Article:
Updated: Jul 26
We rarely made our own hummus at home when we lived in Israel. Why? - because it is available fresh and delicious in many hummus joints, usually close to home and at a reasonable price, so why even bother pre-soaking the peas for a day and then cooking them for hours?
When we moved to the United States, first to a small town in TX, we had no choice but to roll up our sleeves and learn how to master the art of hummus making. Hummus is such an important staple in our home, that over the years we developed tricks that helped us make the process of hummus making effortless.
It’s true that today the hummus shelves in grocery stores are overloaded with a wide selection, but refrigerated store-bought hummus tastes nothing like homemade fresh, and warmly served. We share here with you all the prep details, confident that if you’ll follow this recipe, you’ll find hummus making to be easy, inexpensive, and satisfying - just the way this humble dish is meant to be.
1 can chickpeas/garbanzo beans (15-16 oz),
1 cup (200 gr) dried chickpeas (preferably small peas) start the prep steps a day ahead :
-Place peas in a large bowl and soak in cold water for 12-24 hrs.
-Drain and rinse the soaked chickpea and transfer to a large pot.
-Pour cold water to cover by at least 2 inches (about 5 cups), and add 1/4 teaspoon baking soda.
-Bring to a boil on high heat, reduce to medium heat, and cook (uncovered)
for 1.5-2 hrs., until peas are completely soft. Use a spoon to remove any scum that rises to the surface.
1/2 cup (4 Tablespoons) plain tahini
4 garlic cloves, peeled
1/2 teaspoon kosher salt
1/3 cup fresh lemon juice (about 2 large lemons)
1/2 teaspoon ground cumin, or sweet paprika (optional)
Olive oil (for plating)
Chopped fresh parsley (optional)
For serving (optional): Pita bread, hard-boiled eggs, tomato wedges, cracked olives, and pickles.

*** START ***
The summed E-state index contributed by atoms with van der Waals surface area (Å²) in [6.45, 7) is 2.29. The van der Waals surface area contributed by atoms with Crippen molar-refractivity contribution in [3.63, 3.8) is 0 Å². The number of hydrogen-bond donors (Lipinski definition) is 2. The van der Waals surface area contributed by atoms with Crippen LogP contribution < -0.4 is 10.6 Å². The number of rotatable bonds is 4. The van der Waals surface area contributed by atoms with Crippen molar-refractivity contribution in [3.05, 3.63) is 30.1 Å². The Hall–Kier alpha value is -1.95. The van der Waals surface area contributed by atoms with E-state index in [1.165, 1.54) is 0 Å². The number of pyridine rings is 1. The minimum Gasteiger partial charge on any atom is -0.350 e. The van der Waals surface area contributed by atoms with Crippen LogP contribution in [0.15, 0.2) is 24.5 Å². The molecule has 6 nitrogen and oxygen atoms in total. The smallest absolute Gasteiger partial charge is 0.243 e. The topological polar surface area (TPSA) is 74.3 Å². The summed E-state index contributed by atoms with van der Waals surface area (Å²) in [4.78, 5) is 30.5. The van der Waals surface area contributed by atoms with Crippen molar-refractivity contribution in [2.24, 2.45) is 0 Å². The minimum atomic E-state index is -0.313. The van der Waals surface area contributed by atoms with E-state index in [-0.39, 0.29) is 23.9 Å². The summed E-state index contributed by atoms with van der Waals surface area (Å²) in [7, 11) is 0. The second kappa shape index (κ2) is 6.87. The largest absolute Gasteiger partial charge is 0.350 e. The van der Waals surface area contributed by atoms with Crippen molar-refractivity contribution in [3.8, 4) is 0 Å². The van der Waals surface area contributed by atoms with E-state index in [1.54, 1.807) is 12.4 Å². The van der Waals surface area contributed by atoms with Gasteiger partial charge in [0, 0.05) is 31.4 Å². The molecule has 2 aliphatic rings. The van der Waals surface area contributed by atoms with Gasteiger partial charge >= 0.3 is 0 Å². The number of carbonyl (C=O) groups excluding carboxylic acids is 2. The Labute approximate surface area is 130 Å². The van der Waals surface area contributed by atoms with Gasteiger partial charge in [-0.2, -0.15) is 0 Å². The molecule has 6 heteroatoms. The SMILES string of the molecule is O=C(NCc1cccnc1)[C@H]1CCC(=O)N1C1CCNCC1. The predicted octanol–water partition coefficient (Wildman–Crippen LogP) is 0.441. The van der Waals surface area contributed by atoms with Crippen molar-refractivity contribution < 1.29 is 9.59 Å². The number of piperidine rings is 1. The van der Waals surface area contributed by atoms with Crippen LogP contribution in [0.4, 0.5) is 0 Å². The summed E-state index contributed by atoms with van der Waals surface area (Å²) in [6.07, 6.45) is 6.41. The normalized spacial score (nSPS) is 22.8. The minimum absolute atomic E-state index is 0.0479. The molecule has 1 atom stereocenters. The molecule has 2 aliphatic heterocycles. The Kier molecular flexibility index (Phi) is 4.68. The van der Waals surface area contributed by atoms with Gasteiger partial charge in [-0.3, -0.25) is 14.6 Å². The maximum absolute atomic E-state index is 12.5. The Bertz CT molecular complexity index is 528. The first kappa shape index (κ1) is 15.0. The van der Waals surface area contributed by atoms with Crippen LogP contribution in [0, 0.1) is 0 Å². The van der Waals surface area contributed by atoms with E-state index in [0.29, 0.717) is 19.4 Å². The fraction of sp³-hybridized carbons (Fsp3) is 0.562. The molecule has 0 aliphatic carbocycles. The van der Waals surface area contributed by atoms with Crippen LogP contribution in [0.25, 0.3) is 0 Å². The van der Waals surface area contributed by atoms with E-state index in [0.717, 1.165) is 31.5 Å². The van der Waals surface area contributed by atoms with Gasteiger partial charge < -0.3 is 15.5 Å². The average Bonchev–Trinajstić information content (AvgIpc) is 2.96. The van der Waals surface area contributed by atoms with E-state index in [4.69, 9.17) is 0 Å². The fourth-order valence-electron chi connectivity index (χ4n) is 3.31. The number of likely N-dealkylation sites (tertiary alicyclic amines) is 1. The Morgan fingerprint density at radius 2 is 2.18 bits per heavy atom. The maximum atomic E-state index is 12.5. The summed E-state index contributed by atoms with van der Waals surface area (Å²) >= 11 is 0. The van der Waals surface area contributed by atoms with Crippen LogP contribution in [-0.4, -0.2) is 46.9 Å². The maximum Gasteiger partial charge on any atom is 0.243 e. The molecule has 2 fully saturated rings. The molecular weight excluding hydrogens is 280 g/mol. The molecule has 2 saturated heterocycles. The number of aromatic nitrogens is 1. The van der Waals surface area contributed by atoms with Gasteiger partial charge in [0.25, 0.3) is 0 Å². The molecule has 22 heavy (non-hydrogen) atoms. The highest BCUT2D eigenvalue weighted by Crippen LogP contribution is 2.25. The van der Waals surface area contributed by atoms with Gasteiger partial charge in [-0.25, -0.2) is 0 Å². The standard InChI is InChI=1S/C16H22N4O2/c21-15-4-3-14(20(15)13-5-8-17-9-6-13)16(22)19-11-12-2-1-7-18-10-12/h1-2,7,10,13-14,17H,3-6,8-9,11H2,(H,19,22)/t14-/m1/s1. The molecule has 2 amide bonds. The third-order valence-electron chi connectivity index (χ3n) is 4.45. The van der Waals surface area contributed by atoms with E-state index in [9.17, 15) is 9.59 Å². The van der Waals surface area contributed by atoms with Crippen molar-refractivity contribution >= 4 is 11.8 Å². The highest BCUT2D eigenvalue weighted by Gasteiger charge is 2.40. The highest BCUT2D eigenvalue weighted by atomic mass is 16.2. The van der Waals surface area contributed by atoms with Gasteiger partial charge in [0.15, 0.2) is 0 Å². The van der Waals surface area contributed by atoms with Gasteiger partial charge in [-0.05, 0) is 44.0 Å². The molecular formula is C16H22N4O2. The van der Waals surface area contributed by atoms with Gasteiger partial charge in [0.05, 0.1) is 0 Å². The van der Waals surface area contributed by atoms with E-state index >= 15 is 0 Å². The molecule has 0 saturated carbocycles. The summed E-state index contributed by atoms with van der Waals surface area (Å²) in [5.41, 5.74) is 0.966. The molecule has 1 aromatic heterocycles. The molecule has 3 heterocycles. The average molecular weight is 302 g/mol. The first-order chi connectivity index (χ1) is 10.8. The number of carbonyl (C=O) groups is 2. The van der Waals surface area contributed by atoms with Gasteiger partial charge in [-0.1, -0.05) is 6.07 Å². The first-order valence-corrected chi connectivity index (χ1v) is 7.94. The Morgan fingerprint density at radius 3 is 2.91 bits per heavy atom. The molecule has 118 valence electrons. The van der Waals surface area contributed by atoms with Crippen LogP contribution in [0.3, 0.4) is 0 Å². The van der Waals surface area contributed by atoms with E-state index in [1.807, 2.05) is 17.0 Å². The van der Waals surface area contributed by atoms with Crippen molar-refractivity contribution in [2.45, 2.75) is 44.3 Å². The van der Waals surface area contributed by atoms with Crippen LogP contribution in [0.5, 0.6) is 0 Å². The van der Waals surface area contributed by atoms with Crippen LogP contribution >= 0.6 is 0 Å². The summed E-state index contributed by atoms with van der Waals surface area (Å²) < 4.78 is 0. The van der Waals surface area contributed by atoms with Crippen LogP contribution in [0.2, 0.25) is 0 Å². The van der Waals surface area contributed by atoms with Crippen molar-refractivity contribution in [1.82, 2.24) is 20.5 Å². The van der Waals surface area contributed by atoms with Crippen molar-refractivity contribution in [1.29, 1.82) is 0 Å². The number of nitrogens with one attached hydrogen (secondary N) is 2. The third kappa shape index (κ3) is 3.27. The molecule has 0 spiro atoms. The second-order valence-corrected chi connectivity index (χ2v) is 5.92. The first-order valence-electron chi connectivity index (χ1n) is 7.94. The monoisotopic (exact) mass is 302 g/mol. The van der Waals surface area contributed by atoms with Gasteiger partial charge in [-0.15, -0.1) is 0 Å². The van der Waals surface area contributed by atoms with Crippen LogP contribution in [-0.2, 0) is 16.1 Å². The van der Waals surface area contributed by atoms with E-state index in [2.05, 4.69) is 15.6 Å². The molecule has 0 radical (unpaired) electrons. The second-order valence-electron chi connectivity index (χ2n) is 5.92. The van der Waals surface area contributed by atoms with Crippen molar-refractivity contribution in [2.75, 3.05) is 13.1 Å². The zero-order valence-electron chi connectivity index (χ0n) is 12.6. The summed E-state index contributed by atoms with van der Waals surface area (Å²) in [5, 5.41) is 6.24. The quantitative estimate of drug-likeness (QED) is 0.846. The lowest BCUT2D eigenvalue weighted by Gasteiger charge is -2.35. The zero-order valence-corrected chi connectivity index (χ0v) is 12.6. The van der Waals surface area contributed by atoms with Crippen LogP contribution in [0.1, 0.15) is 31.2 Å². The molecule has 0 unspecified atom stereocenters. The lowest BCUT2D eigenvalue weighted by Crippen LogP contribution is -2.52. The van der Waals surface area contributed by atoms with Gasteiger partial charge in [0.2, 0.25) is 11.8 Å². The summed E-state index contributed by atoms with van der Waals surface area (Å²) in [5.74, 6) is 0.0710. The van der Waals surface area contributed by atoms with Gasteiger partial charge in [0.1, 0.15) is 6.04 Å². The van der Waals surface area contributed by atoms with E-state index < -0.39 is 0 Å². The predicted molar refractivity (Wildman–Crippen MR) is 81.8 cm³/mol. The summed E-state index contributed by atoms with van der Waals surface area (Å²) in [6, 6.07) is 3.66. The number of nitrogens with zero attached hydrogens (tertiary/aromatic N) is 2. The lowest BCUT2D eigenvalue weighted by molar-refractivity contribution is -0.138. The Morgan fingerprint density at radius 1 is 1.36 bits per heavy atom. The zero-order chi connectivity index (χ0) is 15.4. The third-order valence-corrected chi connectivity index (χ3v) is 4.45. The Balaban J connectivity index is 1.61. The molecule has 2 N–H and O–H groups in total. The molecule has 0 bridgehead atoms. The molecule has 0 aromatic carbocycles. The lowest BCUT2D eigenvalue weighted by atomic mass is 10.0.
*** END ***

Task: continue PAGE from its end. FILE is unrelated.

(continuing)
Set aside 1- 2 Tablespoons of the cooked peas (for serving).
Remove excess cooking water (leaving some), add garlic, lemon juice, cumin, salt, and puree using a food processor or a hand blender.
Add in the tahini, and blend it all together.
Transfer the hummus to a shallow serving bowl.
Form a crater in the center and drizzle the olive oil.
Add the reserved peas, scatter the chopped parsley, and dust with ground cumin or paprika.
We recommend soaking and cooking a large amount of chickpeas, even if you are not expecting a crowd. Cooked chickpeas freeze very well, so separate them into Ziploc bags (keep in equal portions and write them down on the bag – you still want to be able to follow the original recipe). When you are ready to make another batch of hummus, thaw the content of the bag in the microwave, then add the remaining ingredients and blend.
Cooking the chickpeas in an instant pot: use the multigrain setting for 20 min (skip the baking soda).
Food processor vs hand blender: if you wish to get a very smooth and silky hummus – use a food processor. We personally prefer a grainy texture, and the hand blender is perfect for reaching that.